Secretary of State Laurel M. Lee announced today Cycadia Cemetery in Tarpon Springs, Pinellas County has been listed on the National Park Service’s National Register of Historic Places.
“Cycadia Cemetery is a culturally and historically significant site for Tarpon Springs’ Greek community,” said Secretary Lee. “Artistic detail on many of the graves is associated with important cultural practices such as sponge diving and music as well as religious beliefs.”
Cycadia Cemetery is nationally significant for its association with Tarpon Springs’ Greek community, the sponge industry and Greek music, and as a site at which community members maintained Greek burial practices and religious rituals. It is also significant for the distinctive art elements incorporated into its Greek American funerary monuments. The cemetery received the National Register designation of Traditional Cultural Property, reflecting how the grave markers and funeral rituals that take place at Cycadia Cemetery continue to reflect Greek and Greek American traditional culture.
Tarpon Springs has been home to a large Greek American community since the early 20th century, and today has the highest percentage of Greek Americans of any city in the United States. Sponge diving crews came from the Dodecanese islands of Kalymnos, Halki and Symi and the Saronic Gulf islands of Aegina and Hydra after learning about Tarpon Springs through letters, newspaper articles and advertisements offering to pay travel expenses. Sponge diving had already been a thriving industry in Tarpon Springs, and the city capitalized on the experience and expertise of the Greek sponge divers to further increase the success of the community. The constant stream of Greek immigrants changed Tarpon Springs forever. Beginning in the 1880s, the dominant social group was wealthy Northern transplants or visitors who built grand residences near Spring Bayou and the major avenues. The Greeks, however, soon established Greektown with numerous residences, stores, churches, restaurants, coffee houses and recreational facilities that stretched from the Sponge Docks to the central section of the city. Greektown was designated as a Traditional Cultural Property historic district on the National Register of Historic Places in 2014, and Cycadia Cemetery, while not within the boundaries of the district, is associated with its culture and practices.
Cycadia Cemetery is significant for the number of sponge divers and boat captains interred there. Sadly, the dangerous profession of sponge diving resulted in many deaths. The gravestones, mausoleums and large family plots in Cycadia Cemetery are among the most distinctive in the nation—and they differ from graves both in Greece and among non-Greek Tarponites. Many headstones are carved with sponge boats, anchors and diving helmets, or include porcelain portraits of the deceased in their diving suits or at the Sponge Exchange.
To entertain the large Greek community—which has become even larger in the winter season with the arrival of Greek snowbirds, many nationally respected Greek and Greek American musicians and vocalists have lived in Tarpon Springs and performed at kafeneia (coffee shops), restaurants, clubs or for special events. Some of these significant musicians are buried in Cycadia Cemetery, including George Katsaros (1888-1997), a guitarist and one of the most widely respected Greek musicians of the 20th century, and Amalia Baka Vasilia (1897-1979), a singer who was one of the most famous Greek female vocalists of her time. Another significant burial at Cycadia Cemetery is Mother Superior Thekla Makris (1910-1992), believed to be the first Greek Orthodox nun in North and South America.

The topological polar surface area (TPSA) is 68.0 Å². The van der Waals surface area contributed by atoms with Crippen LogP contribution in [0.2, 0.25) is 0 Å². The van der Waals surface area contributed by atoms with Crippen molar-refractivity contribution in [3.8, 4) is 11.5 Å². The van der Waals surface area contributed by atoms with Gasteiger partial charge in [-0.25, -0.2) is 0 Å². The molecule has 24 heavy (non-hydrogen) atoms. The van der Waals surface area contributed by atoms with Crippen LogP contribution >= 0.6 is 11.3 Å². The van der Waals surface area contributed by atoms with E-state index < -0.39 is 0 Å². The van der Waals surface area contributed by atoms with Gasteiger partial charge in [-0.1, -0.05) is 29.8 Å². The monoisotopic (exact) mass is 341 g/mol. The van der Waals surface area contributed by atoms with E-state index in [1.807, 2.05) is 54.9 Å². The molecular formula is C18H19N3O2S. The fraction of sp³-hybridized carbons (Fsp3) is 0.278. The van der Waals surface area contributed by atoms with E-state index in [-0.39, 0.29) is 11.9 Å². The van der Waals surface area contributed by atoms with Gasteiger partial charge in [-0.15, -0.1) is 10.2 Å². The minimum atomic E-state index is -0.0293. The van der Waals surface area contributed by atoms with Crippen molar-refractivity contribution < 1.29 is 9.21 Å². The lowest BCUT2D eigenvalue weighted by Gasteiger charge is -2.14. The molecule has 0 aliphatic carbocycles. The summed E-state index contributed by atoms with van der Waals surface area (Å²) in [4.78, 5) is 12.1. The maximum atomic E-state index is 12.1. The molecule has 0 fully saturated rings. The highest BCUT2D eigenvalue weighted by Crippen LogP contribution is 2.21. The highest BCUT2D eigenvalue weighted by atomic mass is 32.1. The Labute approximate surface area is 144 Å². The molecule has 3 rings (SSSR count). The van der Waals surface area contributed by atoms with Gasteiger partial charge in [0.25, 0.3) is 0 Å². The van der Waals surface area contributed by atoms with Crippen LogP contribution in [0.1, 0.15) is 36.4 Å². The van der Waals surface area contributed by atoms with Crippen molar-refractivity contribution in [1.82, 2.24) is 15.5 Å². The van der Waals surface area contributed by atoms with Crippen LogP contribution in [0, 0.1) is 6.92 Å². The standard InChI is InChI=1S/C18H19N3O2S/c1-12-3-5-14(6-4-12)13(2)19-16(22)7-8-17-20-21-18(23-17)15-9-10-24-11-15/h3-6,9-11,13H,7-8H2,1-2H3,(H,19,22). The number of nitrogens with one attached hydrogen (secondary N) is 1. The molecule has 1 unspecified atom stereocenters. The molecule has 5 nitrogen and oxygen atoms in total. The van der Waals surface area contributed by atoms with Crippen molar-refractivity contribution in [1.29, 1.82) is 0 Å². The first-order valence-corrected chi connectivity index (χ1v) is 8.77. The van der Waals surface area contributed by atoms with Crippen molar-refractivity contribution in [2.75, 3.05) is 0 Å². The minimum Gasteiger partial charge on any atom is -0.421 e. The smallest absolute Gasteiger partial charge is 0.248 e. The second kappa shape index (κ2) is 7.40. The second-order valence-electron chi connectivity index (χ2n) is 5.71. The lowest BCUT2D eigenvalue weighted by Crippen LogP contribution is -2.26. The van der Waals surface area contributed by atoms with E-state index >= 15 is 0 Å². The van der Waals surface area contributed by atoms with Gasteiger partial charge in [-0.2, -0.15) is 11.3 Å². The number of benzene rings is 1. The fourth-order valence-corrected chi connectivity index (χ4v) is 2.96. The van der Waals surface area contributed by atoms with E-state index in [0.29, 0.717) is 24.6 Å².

To this day, Cycadia Cemetery is a significant cultural site for members of Tarpon Springs’ Greek community. Since the first major wave of Greeks arrived in Tarpon Springs in 1905 to work in the sponge industry, Cycadia Cemetery has been the major site for community burials, with graveside ceremonies and on-going memorial observances. Cycadia Cemetery is arguably the most culturally and historically significant Greek cemetery in the United States.
About the National Register of Historic Places
The National Register of Historic Places is a list maintained by the National Park Service which includes historical or archaeological properties including buildings, structures, sites, objects, and districts, that are considered worthy of preservation because of their local, statewide and/or national significance. Nominations for properties in Florida are submitted to the National Park Service through the Florida Department of State’s Division of Historical Resources. Florida has over 1,700 listings on the National Register, including 295 historic districts and 175 archaeological sites. There are more than 50,000 sites contributing to the National Register in Florida. For more information, visit flheritage.com/preservation/national-register. For more information about the National Register of Historic Places program administered by the National Park Service, visit nps.gov/nr.
About the Florida Department of State’s Bureau of Historic Preservation
The Bureau of Historic Preservation (BHP) conducts historic preservation programs aimed at identifying, evaluating, preserving and interpreting the historic and cultural resources of the state. The Bureau manages the Florida Main Street Program, and under federal and state laws, oversees the National Register of Historic Places program for Florida, maintains an inventory of the state’s historical resources in the Florida Master Site File, assists applicants in federal tax benefit and local government ad valorem tax relief programs for historic buildings, and reviews the impact that development projects may have on significant historic resources. For more information, visit flheritage.com/preservation.